On Thursday morning, the doctor casually mentioned the R word in a little volley of sentences produced by a brief examination of my medical file (now a big fat pile of paper like you get in complicated legal cases) and a mouse-scroll through my CT scan. Wait, I thought, did he just say REMISSION? I stopped him and got him to say it again. This wasn’t my usual chemo doctor; this was a stand-in I hadn’t met before. He had absolutely no sense of occasion. Yes, he agreed, you’re in remission. It was a beautiful moment.

Afterwards, Steve and I found ourselves in the giant complicated maze that is the Parramatta Westfield shopping centre. We shared a plate of nachos from a Mexican-themed eatery. While things had been looking good for me since surgery, it was only upon hearing the R word that I was really able to let out the breath I’d been holding since February. I ate my lunch as a person who had had cancer. Past tense.

I know I’ll never be out of the woods. My fate now is to wander in these woods, wondering when (a lot of Ws in this sentence) or whether I’ll get another wallop. But for now, past tense rules.

I’ve had a lot of trouble writing this blog post. It’s now Saturday and I’ve been meaning to do it since Thursday afternoon. In the middle of treatment I blogged every Thursday without fail, no matter what, even when hooked up to my post-operative patient-controlled pain relief (aka Green Button), even when I had to write from a prone position with one finger picking out letters on the iPad. Suddenly, with this great release of pressure, it’s been hard to get motivated. Anyway, here we are now.

Meanwhile, bit by bit, I’ve been getting back out into the bustling world. Last Saturday a car load of us went to Kandos, about an hour and a half away, for a craft forum organised by the Cementa people. It went wonderfully well (more Ws). I showed my crocheted guts, and then threw them out into the audience. As someone caught one of my fuzzy tumours I suddenly realised the unfortunate symbolism – a bit like the bride’s bouquet – but it was too late to worry about that. (Alex Wisser of Cementa has done a great write-up of the evening here.) Afterwards, as we sat round the fire eating hot Kandos chips, Alex was holding forth about something or other, with expressive hand movements. His young daughter wriggled in behind him on the sofa and began doing his hand movements for him. It worked a bit like the YouTube clip of the dogs eating dinner. I found this so funny I almost lost the plot entirely. It was my first true belly laugh all year. It was my first big stomach-muscle workout since surgery.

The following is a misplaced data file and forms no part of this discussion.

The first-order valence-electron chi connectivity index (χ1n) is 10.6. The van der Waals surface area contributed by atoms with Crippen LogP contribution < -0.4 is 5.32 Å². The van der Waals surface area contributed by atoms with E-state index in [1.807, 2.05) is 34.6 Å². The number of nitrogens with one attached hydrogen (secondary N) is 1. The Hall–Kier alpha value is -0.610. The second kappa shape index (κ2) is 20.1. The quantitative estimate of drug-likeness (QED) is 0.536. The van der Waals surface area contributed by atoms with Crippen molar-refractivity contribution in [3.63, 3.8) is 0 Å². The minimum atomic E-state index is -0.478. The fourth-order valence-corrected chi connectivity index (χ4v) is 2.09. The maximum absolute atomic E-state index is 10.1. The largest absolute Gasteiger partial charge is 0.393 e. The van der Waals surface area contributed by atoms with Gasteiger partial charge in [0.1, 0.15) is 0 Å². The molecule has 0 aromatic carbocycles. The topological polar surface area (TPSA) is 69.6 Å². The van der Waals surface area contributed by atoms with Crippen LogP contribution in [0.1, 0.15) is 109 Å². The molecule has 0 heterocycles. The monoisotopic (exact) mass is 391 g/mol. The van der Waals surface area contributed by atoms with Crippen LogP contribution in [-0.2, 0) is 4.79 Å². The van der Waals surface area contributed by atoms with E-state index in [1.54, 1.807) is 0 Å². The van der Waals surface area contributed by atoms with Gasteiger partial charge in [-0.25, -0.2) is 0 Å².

On Wednesday, after I’d gone into the white doughnut for my CT scan, I got on the train to Circular Quay to check out the Anne Messager exhibition at the Museum of Contemporary Art. One of the artists at Kandos, Nicole Barakat, had told me about the room full of bodily organs hanging from the ceiling. And there they were – a multitude of body parts, larger than life, made out of fabric and soft filling. Everyone wanted to walk right through and amongst them (and feel them), but the minder was stopping us and telling us to walk around the edges and don’t touch. I felt a great companionship with these soft pieces. In another room, a darker vision: everything in black, objects spread out across the floor, some “breathing” eerily, light playing over them to throw spooky scenes on the walls, and a big projected clock displaying “real time”. The real time was about 3pm. It was an image of death, dying and end-times. I felt an affinity with this, too. This was the day before my doctor’s appointment to get my test results.

On Friday, we took Larissa’s dog Harry to have acupuncture. He sat quietly with small needles jutting out of his fur. There was a small brown curly dog there that was partly paralysed as the result of a fractured spine. It was being dried off in a big fluffy bath towel. It was all strangely relaxing.